3.4 Attached to this report are the feasibility designs and cost breakdowns for the following highway schemes:

3.5 A20/M20 Junction 5  

3.5.1 The proposal is to partially signalise the existing roundabout so as to provide those exiting the M20 with dedicated opportunities to enter the circulatory arrangement. This new arrangement will be supported by localised widening on the M20 slip roads and circulatory carriageway to achieve additional queuing capacity. A dedicated left turn lane will also be provided on the A20 to facilitate continuous traffic movement onto the M20 westbound on-slip, thereby removing an element of traffic from the circulatory part of the junction.

3.5.2 Capacity modelling has indicated that the proposals will achieve a 20% improvement on the most congested junction arm, the M20 eastbound off-slip.

Estimated Cost: £383,000

3.6 A229/A274 Wheatsheaf Junction

3.6.1 This junction is currently the subject of a County Council proposal to close the Cranborne Avenue arm to exiting road users so as to enable the traffic signals to devote additional green time to the A229 and A274.

3.6.2 The Cranborne Avenue closure is proposed to be included in a more comprehensive upgrade that will widen the northbound A229 approach to the traffic signals. This will provide capacity benefits by enabling vehicles to queue in two lanes over a much longer distance. Importantly, this scheme does not compromise the retention of the existing pedestrian crossing facilities.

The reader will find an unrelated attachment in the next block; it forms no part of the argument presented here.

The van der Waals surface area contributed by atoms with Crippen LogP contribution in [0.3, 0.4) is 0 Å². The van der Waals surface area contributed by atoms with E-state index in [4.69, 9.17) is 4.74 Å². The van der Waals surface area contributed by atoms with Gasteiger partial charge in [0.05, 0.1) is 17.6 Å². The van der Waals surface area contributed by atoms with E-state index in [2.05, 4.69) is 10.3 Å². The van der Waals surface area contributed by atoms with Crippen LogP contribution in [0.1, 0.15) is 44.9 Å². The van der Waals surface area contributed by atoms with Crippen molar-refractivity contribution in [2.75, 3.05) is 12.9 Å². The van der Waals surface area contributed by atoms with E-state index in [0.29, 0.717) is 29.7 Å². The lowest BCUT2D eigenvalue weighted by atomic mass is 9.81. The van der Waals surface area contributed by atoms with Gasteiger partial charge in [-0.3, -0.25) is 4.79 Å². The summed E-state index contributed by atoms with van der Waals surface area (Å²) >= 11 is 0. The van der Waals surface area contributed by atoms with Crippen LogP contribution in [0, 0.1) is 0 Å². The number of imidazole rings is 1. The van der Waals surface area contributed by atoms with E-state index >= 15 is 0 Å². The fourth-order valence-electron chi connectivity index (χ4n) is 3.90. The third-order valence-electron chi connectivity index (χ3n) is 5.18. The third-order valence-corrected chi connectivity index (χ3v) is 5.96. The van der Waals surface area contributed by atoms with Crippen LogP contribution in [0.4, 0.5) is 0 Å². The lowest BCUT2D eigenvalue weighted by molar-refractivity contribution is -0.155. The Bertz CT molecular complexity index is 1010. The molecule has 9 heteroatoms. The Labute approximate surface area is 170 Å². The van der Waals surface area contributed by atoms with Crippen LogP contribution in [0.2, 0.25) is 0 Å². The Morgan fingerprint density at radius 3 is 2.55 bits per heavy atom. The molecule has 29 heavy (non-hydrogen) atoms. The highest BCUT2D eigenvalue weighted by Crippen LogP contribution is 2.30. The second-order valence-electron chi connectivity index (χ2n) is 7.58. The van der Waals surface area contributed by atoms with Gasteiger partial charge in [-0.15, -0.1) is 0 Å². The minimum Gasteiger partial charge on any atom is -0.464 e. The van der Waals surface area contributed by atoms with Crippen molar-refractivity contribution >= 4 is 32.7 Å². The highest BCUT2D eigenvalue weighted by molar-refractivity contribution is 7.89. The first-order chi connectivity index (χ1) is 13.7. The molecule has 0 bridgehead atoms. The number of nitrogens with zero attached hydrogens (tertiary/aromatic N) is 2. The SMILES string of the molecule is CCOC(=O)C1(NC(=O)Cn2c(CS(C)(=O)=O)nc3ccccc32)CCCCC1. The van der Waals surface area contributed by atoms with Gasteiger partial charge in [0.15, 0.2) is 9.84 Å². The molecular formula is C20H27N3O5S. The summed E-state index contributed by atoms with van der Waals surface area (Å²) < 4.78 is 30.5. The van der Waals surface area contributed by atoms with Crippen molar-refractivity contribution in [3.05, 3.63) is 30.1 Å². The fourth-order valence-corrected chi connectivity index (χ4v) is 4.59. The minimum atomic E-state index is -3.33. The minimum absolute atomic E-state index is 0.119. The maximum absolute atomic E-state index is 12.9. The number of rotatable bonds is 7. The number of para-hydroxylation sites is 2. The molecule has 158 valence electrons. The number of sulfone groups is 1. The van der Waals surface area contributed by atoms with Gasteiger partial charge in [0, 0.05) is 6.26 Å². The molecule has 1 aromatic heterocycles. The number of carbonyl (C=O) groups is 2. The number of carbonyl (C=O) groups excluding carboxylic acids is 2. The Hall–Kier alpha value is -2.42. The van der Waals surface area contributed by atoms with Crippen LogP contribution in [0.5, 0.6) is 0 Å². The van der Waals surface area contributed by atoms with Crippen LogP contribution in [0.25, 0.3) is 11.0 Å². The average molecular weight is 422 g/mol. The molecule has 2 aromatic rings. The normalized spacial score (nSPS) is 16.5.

3.6.3 Initial indications suggest that an overall improvement of 12-17% in capacity could be achieved through these proposals.

Estimated Cost: £483,000

3.7 A20/Willington Street Junction

3.7.1 The proposal is to widen the westbound A20 approach in order to create two lanes for queuing traffic. The lanes will be individually allocated to the left turn into Willington Street and the straight ahead movement along the A20, thereby enabling a greater volume of traffic to move through each cycle of the traffic signals.

3.7.2 Initial indications suggest that an overall improvement of around 10% in capacity could be achieved through these proposals.

Estimated Cost: £86,000

3.8 A274/Willington Street and A274/Wallis Avenue Junctions

3.8.1 The proposal utilises the verge on the southern side of the A274 to widen the carriageway. This will accommodate an additional lane for westbound traffic on the A20 on the approaches to both the Willington Street and Wallis Avenue junctions, with a merge arrangement provided to the west of Wallis Avenue as the road reverts to single carriageway. It will also enable an additional lane to be provided for eastbound traffic on the section of the A20 between the Willington Street and Wallis Avenue junctions.